We love the extensibility of having plugins in FlowJo. It’s our belief that no one team can build all the tools needed to analyze the full breadth of data produced through the myriad of single cell assays, so collaborating with the other bioinformatics groups in the flow community is paramount to achieving our goal of improving human health. Collaborating has frequently meant finding a way to run within FlowJo an R-script developed by a brilliant data scientist, which entails making FlowJo, R, and the operating system play nicely together. This cozy relationship must then be maintained through updates to any one of the three. We understand this can be a challenging task, especially for those of you working in more regulated environments. This is why we’ve developed the FlowJo PluginPlay Bundle, a bundle of FlowJo plugins that will manage everything related to installation for you and allow you to focus on the science.
The FlowJo PluginPlay Bundle was inspired by a user who called into FlowJo’s Technical Support needing plugin help. Lisa (name changed for privacy) was a post-doc who, though proficient with FlowJo, had limited exposure to plugins. Her PI had requested she run FlowAI to QC her data. A request from a PI is akin to a mandate from the heavens, so Lisa tried everything to make it work. When I picked up the call that afternoon, I ran through the support questions typical to plugins, “Did you download the plugins? Did you install R? Did you install the R packages?”. She had… and had also diligently worked with her IT department to install R and troubleshoot the error messages. Her IT team couldn’t figure it out so they advised her to contact us directly. We set sail on a journey into the murky waters of computer privileges and R packages, trying to sort out the R package errors. Each time we solved one, another appeared. It was as if her machine did not want to run FlowAI. After hours of back and forth to no avail, with Lisa’s patience and time starting to wane, I thought to myself, “What if there was a way to send her my fully installed R folder that she could use instead of hers. FlowJo only needs to point to a working version of R”. I asked Lisa, with her PI’s irritation growing, if she could give me a night to think and one more chance to solve her problem. She agreed and I embarked on a vision quest.
To start, I looked for a blog, a tutorial, maybe a dissertation paper, anything that would help me. But we were not so lucky. It turns out there have been few attempts to run R as an executable or standalone. Those attempts had not worked, but they gave clues as to what was needed. I encountered some success, but then realized that so much of the foundation is hard coupled to the computer’s operating system (OS), meaning what worked for Yosemite might not work on Windows 10, or even El Capitan. I came up with a solution that I thought would work for Lisa and decided to figure out how to generalize it later. I sent a stripped down, pre-configured version of R to her in the morning. It failed… but it failed in a different way, a way dependent on OS specific code. Some libraries were OS specific; some were not. The solution was to grab the non-OS specific libraries and bundle them in the R folder, then re-write just the OS dependent libraries on install. It took many tries to figure out which libraries were which, and we worked through a couple of days of “what about this version” and Lisa replying “nope, same crash”. I was beginning to feel defeated, when I opened an e-mail from Lisa with the most beautiful combination of words, “It worked!”. The skies opened and I felt victorious, and very sleep deprived.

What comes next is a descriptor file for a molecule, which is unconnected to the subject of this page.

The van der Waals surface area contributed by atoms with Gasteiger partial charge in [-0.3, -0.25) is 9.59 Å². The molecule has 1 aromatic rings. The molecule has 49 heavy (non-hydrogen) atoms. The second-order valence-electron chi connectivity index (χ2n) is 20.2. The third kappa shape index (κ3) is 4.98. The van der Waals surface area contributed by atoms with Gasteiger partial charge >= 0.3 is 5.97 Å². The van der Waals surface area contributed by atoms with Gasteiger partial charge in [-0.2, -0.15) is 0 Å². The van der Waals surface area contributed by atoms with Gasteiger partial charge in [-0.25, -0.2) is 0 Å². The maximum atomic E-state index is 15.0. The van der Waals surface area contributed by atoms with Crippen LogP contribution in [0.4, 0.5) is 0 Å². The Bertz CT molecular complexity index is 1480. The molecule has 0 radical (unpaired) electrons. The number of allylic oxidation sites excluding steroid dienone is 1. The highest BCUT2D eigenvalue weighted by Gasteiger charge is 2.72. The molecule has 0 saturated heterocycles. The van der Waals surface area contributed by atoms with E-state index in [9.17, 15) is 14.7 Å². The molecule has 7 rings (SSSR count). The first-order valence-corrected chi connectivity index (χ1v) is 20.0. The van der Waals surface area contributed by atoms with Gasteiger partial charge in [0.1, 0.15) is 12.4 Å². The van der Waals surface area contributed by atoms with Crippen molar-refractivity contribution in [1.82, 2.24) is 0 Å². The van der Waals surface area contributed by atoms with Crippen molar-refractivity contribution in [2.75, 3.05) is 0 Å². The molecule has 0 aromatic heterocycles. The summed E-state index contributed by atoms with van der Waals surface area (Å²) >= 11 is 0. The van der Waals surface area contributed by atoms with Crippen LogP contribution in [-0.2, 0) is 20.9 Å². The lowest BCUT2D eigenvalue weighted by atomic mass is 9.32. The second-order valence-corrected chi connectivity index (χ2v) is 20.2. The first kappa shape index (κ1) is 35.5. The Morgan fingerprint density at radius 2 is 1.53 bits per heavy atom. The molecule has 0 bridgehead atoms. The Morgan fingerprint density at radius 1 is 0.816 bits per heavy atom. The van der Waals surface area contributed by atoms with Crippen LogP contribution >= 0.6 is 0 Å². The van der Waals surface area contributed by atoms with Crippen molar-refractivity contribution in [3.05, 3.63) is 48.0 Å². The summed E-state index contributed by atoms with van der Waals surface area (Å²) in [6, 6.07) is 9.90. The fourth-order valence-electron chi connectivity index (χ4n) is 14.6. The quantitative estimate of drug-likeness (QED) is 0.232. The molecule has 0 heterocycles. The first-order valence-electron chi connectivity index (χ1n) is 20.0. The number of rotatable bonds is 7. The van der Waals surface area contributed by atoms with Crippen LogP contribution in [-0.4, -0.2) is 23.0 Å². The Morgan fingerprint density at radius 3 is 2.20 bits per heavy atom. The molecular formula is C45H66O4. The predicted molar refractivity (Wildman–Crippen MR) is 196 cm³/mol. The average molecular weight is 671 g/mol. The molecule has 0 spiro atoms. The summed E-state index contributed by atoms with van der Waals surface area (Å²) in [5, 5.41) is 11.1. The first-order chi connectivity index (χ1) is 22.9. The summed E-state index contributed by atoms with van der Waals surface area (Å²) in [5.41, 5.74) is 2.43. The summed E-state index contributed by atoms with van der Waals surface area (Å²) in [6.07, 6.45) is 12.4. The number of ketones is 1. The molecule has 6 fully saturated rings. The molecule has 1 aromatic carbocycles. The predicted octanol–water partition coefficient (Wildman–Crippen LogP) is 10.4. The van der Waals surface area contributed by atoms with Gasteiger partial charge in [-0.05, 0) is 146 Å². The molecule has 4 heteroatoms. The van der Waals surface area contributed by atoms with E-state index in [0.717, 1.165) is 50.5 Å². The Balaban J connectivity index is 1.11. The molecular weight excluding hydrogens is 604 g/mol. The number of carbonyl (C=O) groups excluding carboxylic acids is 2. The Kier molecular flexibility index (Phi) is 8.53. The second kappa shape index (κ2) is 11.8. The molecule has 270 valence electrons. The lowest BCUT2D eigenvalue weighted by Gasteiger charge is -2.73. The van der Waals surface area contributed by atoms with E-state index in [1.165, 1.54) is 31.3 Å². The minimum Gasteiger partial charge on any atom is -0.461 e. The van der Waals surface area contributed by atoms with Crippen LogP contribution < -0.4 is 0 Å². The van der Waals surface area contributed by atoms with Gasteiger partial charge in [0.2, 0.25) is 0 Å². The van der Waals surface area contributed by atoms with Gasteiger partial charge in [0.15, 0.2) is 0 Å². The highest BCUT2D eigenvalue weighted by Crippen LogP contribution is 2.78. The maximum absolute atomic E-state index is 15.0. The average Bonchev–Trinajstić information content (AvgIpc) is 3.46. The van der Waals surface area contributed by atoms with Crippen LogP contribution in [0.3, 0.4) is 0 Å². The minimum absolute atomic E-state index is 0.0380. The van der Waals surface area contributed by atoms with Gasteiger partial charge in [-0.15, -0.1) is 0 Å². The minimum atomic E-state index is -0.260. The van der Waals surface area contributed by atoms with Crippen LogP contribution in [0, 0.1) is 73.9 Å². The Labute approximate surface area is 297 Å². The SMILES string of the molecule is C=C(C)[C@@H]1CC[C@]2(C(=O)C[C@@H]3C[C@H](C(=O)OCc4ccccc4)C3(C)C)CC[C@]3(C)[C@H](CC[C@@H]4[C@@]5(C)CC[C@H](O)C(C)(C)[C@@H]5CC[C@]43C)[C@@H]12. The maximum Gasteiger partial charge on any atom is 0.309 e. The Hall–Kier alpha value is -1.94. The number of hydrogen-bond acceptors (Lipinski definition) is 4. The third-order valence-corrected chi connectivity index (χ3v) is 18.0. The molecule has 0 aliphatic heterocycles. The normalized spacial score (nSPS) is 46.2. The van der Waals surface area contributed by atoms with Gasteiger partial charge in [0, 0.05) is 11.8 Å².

While you won’t necessarily have the same victorious relief that Lisa and I felt, we’re hopeful that we can save you from the hours of frustration and headaches. If you would like to try the new bundle, download it from the FlowJo Exchange, making sure to pick the build that matches the OS of your computer. Once downloaded, unzip it and put the .jar file in any folder on your computer. You’ll have to tell FlowJo which folder you picked, so the single set up step is to update that preference in FlowJo: Open FlowJo, navigate to the Preferences through the heart icon in the upper right-hand corner of the workspace, then select the Diagnostics tab. At the bottom of that screen there is a check box for ‘Check for plugins’ with a choose box to show the program where you’ve put the bundle’s Jar. Use the Choose button to navigate to the folder and that’s it. You’ll need to restart FlowJo, but going forward, FlowJo will check that folder and load the plugins contained in the bundle automatically, every time you start the program. No need to touch R.
In our initial offering we’ve included FlowAI, FlowClean, FlowSOM, IndexSort, and Violin Box plots. We hope this will offer you a complete high-dimensional workflow. We expect that moving forward, we’ll be able to include more of the plugins offered on the FlowJo Exchange in this bundle or others like it. Keep in mind that many plugins have no R dependency, and can be added to your FlowJo repertoire simply by downloading, unzipping, and dropping the .jar file into the same folder as the bundle .jar file. We haven’t worked out all of the details for every system yet; apologies M1 Mac users, there’s some nuance we need to solve, but overall, PluginPlay means you really can just plug the .jar into a folder and start to play. We hope this is valuable work toward enabling you to do the amazing work for which the flow community is famous. We would be pleased to hear how your experience was using PluginPlay, and if you have any suggestions for improvement. Happy flowing!